Anna Therese Day is a freelance journalist covering women’s issues and youth movements in the Arab Spring. Since 2007, her coverage has taken her to Gaza, Lebanon, Egypt, Bahrain, and Libya. Safely back to her home base of Cairo, Day discusses the challenges involved in covering the Arab world as a young woman in this two-part series with PolicyMic. Click here to read Part 1.
The Lara Logan Reality Check
If only for peace of mind, I have laid a basic foundation of safety maneuvers, a mechanical protocol for harassment all too common, against incessant threats that have unfortunately become normalized. The sexual assault of CBS news reporter Lara Logan in Cairo shattered this concept. My safety has and always will be a fragile house of cards, a gamble that could easily go the other way in too many scenarios to count.
My experience in the Egyptian Revolution was the opposite of that of Logan's. During the demonstrations, young Egyptian men helped me to safety through tear-gas bombardments; they helped me scale better vantage points and even protected me when I ran far too close to police vehicles to get better shots. I experienced an all-encompassing feeling of camaraderie among the protestors that they extended graciously to members of the foreign press, encouraging coverage of the disproportionate and violent repression of Mubarak’s state police.
Logan was not doing anything riskier than what I or many other female correspondents did during the revolution. Moreover, the very fact that she was assaulted in such an overwhelmingly joyous part of the events — the night of Mubarak’s departure — should shock the world even more. This nightmare sadly reveals that a woman’s safety in these situations dwindles down to a matter of luck. I have been very lucky.
She was targeted based on her gender and race and was subsequently terrorized, tortured, and traumatized for life.
Lessons from Libya
Yemen’s repressive government, not surprisingly, was on Team Libya. After being repeatedly denied a visa to Yemen, David Dietz and I set off to east Libya, known as an “Al-Qaeda stronghold,” according to Libyan leader Muammar Gadaffi, the day after Osama bin Laden was killed. Fantastic, I thought to myself as we set out on our journey. Our trip, however, had been arranged through trusted contacts, and two phone companies had renewed cellular phone access to users in the East that enabled us to schedule our interviews. Before I knew it, we were bribing our way across the border and cruising along Libya’s Mediterranean coast with fiery young rebels en route to Benghazi.
Upon meeting the women of east Libya, my reluctance melted instantly as my sense of purpose renewed. With many of the men away at war, women were taking up unprecedented leadership roles in their communities, taking tangible steps toward building “Free Libya,” as they called it. As American operatives and journalists rushed to Benghazi and Misrata with America’s ally, the eclectic assortment of characters that make up Libya’s Western-armed rebels, I couldn’t help but scribble in my notes: “Wrong way. Partners for Peace = Women of Derna.”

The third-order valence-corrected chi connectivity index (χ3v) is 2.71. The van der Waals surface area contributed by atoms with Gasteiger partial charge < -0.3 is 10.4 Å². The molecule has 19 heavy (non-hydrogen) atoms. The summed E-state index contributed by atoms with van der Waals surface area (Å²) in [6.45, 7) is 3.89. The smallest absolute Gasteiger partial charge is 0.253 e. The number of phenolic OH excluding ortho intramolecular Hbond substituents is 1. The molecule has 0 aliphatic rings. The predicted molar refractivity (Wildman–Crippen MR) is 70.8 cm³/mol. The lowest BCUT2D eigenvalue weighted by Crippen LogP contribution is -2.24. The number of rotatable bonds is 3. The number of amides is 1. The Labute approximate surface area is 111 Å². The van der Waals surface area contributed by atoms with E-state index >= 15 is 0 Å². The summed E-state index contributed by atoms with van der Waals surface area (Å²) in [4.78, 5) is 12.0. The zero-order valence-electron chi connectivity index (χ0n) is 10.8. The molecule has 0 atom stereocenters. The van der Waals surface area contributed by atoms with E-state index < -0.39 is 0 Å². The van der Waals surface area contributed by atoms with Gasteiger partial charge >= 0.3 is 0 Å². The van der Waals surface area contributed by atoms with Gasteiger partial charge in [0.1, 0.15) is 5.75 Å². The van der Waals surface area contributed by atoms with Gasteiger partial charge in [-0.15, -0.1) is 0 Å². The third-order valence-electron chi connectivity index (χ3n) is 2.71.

As my coverage of their progress deepened, the Libyan women approached me with stories of sexual assault and abuse. These women were confident, defiant, and outraged about the story of Iman al-Obeidy, who was allegedly raped by Libyan loyalist forces, and provided names and stories of other women and children who had faced similar fates. However, when men entered the room, they shifted into whispers and vague outlines — the stigma of sexual assault heightened by the presence of men.
While the mere thought of these stories make me shake with rage, and even hopelessness at times, these women took the first step in combating violence against women by breaking the silence. Whether they confided in me because I am another woman or because I am a journalist with a stated interest in covering women’s issues, these women opened up to me in a way that they didn’t to my colleagues — men who aren’t specifically interested in women’s coverage. This is why I will continue to cover conflict zones. This is why I will continue to cover women’s issues. Until the unspeakable reality of women in conflict becomes a fundamental part of war conversations and considerations, there is a vital need and undeniable obligation for journalists to seek out these crimes, to take that extra step to delicately extract these nightmares from the whispers of hushed voices and the shadows of women’s spaces. In short, despite the risks, as long as there are Iman al-Obeidys, we need Lara Logans.
From the Congo to College Campuses
Crimes against women are as vast as they are deep. From 1,000 rapes a day during the height of the Congo wars to the reality of femicide in China to sexual assault on American college campuses, “women’s issues” is a gaping and precipitous niche that I encourage other aspiring young journalists, both women and men, to explore and embrace. Bearing witness to such rich human experiences is as much of a privilege as it is a responsibility, and while stories of despair put a necessary human face to the reality of war, stories of hope both amplify courage and illuminate potential partners for peace. More often than not, I find these emotions inextricably tied together, a humbling and inspiring combination that, for me, makes all of the risks well worth it.
Photo Credit: Anna Therese Day